Senior Lecturer Marco Migliari Is Part of The Team Behind Captain Tom’s No.1 Single
Captain Tom Moore reached the pinnacle of BBC Radio 1’s The Official Chart with his single ‘You’ll Never Walk Alone’, making him the oldest No.1 artist in UK history. Marco Migliari, Music Production Senior Lecturer at BIMM Institute Manchester, was part of the team responsible for finalising and preparing the track for radio broadcast. Together, Captain Tom and the team have created a single that’s lifted the nation’s spirit, raised an incredible amount of money for our NHS, and become a symbol of hope and unity during these uncertain times.
Earlier this month, Captain Tom Moore raised more than £18m for the NHS with his sponsored 100th Birthday Walk. Now, his collaboration with Michael Ball and The NHS Voices of Care Choir has become the fastest-selling single of 2020, with 82,000 copies and proceeds going to the NHS Charities Together fund. Along with his sponsored walk, Captain Tom has now raised an incredible £30m for the NHS.
This extraordinary achievement has seen Captain Tom Moore be promoted to colonel, achieve a Pride of Britain award, and receive two Guinness World Records – one for being the oldest person to have a number-one single and the other as the largest fundraiser in an individual charity walk. And today, he’s also reached another incredible milestone as he celebrates his 100th birthday.
So, how did Marco Migliari, Music Production Senior Lecturer at BIMM Institute Manchester come to be involved in ‘You’ll Never Walk Alone’: a track that has lifted the nation’s spirit and acted as a platform to thank the men and women working so heroically on the NHS frontline? We caught up with him to find out.
Marco Migliari on his involvement in ‘You’ll Never Walk Alone’
“Over the years, I’ve regularly collaborated with the production team behind the single”, Marco tells us. “Producer Nick Patrick and engineer Pete Schwier worked with Michael Ball in the past and I worked with both of them on several occasions for other projects.
Pete rang me while he was mixing the single and asked me to help in getting the audio of Captain Tom shipshape for the mix and to assist with preparing the audio for the radio broadcast the following morning. We had a very late night as so many people were involved and there were a number of last-minute changes.
It seemed to be such a great cause and a real no-brainer – who wouldn’t want to help and support our NHS at this difficult time?
I was actually elated [when I went to bed that night]. It seemed to be such a great cause and a real no-brainer – who wouldn’t want to help and support our NHS at this difficult time? I watched the video of Captain Tom singing at home and he seemed such a humble, sweet person and I connected with the project even though I came in at the very end.
I had no doubt that it would be well received. As for charting results, that’s always a nice surprise and a cherry on the cake with lots of virtual pats on the back on Monday morning!”
Over your career, you’ve worked at Peter Gabriel’s Real World Studios, set up your own Green Room Studio, worked with some incredible artists and projects such as The Beach Boys, Aretha Franklin, Massive Attack and Sigur Ros, and engineered the soundtrack for Xbox blockbuster ‘Halo 4’ with producer Neil Davidge. How does this rank among the many achievements you’ve had in your career?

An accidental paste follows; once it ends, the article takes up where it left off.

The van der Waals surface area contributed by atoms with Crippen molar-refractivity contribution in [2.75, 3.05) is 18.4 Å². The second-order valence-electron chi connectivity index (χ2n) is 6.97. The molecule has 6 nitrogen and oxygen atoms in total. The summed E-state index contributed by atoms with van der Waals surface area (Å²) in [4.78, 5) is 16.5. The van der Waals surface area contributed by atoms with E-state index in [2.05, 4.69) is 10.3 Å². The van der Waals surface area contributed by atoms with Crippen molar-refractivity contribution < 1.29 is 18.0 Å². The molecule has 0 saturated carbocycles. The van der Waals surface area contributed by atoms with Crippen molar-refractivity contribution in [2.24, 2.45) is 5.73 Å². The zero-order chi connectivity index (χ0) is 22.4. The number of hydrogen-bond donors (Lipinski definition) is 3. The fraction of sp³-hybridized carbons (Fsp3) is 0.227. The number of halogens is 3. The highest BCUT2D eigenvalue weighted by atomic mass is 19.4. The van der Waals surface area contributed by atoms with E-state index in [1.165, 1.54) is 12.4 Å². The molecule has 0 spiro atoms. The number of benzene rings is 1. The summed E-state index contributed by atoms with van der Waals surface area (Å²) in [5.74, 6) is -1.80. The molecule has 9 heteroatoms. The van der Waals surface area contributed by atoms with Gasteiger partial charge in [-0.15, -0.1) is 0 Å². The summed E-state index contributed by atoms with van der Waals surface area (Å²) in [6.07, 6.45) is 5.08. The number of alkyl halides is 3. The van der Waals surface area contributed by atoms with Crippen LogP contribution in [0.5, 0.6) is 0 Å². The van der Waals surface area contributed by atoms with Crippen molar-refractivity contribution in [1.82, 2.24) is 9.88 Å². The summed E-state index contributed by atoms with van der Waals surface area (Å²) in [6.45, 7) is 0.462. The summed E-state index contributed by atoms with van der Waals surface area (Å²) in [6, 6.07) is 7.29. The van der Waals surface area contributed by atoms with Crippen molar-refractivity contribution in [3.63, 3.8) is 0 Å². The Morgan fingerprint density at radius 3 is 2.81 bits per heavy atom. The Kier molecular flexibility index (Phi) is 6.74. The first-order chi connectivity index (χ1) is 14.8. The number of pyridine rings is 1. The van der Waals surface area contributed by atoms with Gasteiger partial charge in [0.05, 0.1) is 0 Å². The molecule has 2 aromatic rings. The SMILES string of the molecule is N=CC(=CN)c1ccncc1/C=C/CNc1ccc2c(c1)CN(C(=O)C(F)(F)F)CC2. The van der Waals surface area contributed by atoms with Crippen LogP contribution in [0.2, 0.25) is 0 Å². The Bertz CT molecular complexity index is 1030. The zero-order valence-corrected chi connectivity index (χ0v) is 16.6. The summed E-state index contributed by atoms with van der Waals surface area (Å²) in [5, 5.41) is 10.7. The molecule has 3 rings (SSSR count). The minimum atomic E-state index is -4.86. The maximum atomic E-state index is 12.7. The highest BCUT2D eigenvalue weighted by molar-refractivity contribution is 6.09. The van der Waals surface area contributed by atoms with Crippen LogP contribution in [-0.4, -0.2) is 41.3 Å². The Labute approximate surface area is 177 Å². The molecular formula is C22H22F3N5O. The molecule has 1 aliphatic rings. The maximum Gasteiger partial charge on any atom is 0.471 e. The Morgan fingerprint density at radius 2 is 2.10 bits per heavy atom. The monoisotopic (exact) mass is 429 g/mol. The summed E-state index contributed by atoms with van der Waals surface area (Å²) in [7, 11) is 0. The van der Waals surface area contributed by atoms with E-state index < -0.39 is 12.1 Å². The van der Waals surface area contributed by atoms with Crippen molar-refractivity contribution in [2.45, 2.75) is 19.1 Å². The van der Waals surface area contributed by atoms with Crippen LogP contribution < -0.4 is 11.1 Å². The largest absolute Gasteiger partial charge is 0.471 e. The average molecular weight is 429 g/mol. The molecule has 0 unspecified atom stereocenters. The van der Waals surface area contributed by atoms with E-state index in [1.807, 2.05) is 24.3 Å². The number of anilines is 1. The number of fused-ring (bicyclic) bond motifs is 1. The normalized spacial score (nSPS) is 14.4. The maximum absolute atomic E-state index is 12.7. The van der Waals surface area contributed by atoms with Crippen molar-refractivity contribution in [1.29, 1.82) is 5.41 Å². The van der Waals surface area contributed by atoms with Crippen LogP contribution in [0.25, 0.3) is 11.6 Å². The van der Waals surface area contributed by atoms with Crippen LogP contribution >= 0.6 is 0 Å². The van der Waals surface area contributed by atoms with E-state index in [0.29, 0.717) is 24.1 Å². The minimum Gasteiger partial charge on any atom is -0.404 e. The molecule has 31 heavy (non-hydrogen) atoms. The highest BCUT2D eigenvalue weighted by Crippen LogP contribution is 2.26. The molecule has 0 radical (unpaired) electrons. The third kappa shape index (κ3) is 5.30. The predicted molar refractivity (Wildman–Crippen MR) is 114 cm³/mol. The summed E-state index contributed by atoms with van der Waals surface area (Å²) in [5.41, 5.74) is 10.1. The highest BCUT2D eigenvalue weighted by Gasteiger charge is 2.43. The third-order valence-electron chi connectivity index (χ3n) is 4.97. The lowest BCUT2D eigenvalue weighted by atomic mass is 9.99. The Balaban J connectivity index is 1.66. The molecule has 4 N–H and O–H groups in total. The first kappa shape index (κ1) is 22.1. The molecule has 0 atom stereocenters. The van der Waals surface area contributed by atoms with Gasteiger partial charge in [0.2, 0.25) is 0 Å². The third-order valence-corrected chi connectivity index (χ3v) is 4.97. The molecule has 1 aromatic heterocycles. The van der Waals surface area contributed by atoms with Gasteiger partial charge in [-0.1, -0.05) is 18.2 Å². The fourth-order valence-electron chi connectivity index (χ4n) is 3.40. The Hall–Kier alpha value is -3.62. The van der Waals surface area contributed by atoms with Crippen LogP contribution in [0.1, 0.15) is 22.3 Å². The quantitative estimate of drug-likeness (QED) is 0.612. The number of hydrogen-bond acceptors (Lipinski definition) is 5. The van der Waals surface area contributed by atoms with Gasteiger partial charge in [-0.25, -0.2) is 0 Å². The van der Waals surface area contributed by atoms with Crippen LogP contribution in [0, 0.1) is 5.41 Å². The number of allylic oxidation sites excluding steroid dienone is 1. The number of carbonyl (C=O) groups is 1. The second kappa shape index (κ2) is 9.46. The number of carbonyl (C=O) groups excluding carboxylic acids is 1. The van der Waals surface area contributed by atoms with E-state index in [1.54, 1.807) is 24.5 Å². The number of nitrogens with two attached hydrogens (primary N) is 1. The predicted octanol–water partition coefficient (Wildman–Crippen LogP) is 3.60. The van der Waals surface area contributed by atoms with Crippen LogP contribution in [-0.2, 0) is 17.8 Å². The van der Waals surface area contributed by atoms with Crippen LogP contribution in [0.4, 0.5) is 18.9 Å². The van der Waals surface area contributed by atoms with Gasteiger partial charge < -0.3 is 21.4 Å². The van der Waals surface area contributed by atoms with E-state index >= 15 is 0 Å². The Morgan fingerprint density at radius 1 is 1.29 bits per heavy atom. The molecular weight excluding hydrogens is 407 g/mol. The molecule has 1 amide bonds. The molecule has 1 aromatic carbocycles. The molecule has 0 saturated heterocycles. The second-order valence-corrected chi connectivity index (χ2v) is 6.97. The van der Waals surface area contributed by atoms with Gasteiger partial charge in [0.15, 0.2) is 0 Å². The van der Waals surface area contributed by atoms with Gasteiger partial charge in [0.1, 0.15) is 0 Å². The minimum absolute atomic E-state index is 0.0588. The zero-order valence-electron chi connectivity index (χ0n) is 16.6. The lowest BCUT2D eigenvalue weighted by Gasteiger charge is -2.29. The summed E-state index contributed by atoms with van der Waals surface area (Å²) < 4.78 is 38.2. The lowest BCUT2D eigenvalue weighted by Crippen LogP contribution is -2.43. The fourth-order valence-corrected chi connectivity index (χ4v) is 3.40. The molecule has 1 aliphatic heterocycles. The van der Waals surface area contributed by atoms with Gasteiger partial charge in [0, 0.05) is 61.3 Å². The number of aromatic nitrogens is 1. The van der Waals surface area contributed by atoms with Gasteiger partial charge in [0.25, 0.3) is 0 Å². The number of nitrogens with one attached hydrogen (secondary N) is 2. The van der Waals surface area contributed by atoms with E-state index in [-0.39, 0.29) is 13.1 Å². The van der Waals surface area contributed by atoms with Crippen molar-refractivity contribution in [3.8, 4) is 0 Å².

“I’ve participated in a handful of other charity projects in the past, but nothing so close to the heart. Working for great artists is a pleasure, but charity work has an edge because it helps others and the team spirit is on a different page.”
Because of the particular circumstances, everyone recorded their parts in different areas of the country and in different recording conditions. Please can you give us a glimpse into the technical side of things – for example, how easy was it to achieve the final mix?
“My colleague Pete Schwier worked on the mix. Most of the audio was unsynchronised and what we extracted from the mobile recording of Captain Tom required some restoration as the audio needed some attention – understandably under the circumstances. Michael Ball has a recording setup at home so I believe that his audio feed was considerably easier to work with. [For Captain Tom’s audio,] I used Izotope RX 7 Advanced for audio restoration, general cleaning up and de-noising.”
It’s liberating to give without expecting anything back […] and go for things that you like and care about.
Were you surprised at the end result considering the barriers that presented themselves (i.e. being apart from another and recording on different devices)? What was the most difficult part of the experience?
“To be honest, I found it harder staying up late to get the final mix and prep it for broadcast than dealing with the technicalities – over the last few weeks I haven’t slept as soundly as I used to, which I hear is quite common in this situation.”
Is there anything you’ve learnt from this particular experience that you’ll be passing onto your students? And if so, what?
“It’s liberating to give without expecting anything back. In a world that is increasingly obsessed with financial return and career moves, it often pays off to be reliable and go for things that you like and care about instead of chasing dreams.”
Congratulations to Marco and the team for their involvement in creating a UK No.1 single. You can still donate to Captain Tom’s JustGiving page too.
To read more about our lecturers who live and breathe music – and are music industry professionals active within the industry – head to our Lecturers page.
Image credit: Emma Sohl – Capture The Light Photography